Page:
During the 1960s, the size of the Greek fleet nearly doubled, primarily through the investment undertaken by the shipping magnates, Aristotle Onassis andStavros Niarchos. The basis of the modern Greek maritime industry was formed after World War II when Greek shipping businessmen were able to amass surplus ships sold to them by the U.S. government through the Ship Sales Act of the 1940s.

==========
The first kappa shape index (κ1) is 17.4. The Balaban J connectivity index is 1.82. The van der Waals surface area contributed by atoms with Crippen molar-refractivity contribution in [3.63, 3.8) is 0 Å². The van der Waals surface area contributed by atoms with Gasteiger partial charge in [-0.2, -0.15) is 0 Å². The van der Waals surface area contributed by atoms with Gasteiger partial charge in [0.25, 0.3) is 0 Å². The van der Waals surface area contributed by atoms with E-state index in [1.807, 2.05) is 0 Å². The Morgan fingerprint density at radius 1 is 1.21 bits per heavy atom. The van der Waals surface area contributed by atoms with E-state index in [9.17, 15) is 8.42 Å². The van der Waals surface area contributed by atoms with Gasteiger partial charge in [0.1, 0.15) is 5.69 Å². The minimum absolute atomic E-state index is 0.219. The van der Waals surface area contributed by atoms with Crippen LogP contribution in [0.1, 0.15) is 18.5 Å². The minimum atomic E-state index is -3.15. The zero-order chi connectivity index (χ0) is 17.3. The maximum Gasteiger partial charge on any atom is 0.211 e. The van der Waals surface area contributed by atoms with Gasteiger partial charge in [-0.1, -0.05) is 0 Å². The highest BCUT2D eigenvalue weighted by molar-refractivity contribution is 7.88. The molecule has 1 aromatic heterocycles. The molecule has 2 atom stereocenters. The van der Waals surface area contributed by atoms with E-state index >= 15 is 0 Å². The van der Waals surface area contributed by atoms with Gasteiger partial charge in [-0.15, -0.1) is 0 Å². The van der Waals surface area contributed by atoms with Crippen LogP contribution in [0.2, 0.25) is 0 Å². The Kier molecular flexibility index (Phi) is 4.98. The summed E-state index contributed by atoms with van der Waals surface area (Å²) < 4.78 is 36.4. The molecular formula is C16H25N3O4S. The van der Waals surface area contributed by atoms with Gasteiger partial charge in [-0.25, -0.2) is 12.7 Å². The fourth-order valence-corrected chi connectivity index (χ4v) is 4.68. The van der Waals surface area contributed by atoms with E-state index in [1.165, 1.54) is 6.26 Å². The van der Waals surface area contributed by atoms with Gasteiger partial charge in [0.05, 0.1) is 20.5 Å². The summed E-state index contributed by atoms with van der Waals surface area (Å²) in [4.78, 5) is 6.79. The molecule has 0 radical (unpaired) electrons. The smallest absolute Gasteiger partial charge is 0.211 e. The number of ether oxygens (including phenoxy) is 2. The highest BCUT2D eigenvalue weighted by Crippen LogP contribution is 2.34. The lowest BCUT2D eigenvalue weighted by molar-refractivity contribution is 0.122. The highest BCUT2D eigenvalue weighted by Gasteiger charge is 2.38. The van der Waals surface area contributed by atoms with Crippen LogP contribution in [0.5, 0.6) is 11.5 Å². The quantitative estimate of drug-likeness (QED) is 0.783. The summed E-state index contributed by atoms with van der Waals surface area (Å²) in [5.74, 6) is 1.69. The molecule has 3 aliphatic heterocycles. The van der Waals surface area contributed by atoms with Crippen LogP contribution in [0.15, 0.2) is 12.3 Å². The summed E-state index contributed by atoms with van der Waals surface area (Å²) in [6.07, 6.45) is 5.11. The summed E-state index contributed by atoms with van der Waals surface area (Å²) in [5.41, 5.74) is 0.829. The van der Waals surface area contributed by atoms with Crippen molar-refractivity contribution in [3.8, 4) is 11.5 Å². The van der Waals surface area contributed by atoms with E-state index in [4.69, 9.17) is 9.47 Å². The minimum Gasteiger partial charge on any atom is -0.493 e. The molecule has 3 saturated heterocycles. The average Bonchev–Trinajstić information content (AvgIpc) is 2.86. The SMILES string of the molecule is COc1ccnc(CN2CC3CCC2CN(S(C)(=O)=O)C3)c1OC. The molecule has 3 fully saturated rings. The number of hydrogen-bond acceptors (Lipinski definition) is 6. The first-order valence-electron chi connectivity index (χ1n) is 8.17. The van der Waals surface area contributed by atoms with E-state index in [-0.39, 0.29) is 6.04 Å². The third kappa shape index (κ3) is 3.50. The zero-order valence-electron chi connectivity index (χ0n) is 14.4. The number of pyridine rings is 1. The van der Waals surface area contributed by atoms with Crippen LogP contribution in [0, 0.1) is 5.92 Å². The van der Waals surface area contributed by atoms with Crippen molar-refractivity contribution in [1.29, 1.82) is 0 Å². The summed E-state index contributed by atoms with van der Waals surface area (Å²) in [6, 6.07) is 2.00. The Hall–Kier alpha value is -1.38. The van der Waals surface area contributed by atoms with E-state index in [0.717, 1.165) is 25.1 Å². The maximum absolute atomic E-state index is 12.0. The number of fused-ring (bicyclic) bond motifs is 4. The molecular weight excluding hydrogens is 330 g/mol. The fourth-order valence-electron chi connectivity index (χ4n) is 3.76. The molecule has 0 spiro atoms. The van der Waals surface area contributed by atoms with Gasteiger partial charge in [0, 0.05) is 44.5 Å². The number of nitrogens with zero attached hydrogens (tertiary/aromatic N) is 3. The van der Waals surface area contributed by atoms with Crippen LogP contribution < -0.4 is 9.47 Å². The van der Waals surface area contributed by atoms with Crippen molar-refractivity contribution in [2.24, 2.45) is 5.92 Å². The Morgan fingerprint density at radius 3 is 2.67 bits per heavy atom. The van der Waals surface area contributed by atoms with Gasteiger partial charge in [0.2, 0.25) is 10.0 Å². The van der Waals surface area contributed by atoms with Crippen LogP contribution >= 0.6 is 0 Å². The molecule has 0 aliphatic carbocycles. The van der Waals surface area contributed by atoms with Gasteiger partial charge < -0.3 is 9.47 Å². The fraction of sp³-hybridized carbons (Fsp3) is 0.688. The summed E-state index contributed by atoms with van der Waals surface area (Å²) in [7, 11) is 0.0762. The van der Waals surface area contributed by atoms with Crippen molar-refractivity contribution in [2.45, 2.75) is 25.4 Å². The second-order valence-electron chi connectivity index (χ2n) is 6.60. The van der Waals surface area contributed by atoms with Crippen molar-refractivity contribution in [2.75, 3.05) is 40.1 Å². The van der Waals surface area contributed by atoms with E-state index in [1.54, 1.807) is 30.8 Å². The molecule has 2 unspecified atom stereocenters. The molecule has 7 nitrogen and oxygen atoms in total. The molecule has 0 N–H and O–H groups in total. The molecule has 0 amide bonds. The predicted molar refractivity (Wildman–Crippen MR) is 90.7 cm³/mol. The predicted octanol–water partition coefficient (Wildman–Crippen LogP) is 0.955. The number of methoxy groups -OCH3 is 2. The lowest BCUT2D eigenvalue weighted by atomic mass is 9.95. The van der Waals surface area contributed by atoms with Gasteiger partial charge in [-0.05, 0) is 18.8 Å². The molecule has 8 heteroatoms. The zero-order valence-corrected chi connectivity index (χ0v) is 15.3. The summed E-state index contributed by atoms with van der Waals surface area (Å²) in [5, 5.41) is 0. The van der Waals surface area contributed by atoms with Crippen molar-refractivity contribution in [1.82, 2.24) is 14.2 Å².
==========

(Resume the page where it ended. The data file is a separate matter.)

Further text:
According to a United Nations Conference on Trade and Development report in 2010, the Greek merchant navy is the largest in the world at 15.96% of the world’s total capacity. This is a drop from the equivalent number in 2006, which was 18.2%.The total tonnage of the country’s merchant fleet is 186 million dwt, ranked 1st in the world. In terms of total number of ships, the Greek Merchant Navy stands at 4th worldwide, with 3,150 ships (741 of which are registered in Greece whereas the rest 2,409 in other ports). In terms of ship categories, Greece ranks first in both tankers and dry bulk carriers, fourth in the number of containers, and fourth in other ships. However, today’s fleet roster is smaller than an all-time high of 5,000 ships in the late 1970s.Additionally, the total number of ships flying a Greek flag (includes non-Greek fleets) is 1,517, or 5.3% of the world’s dwt (ranked 5th).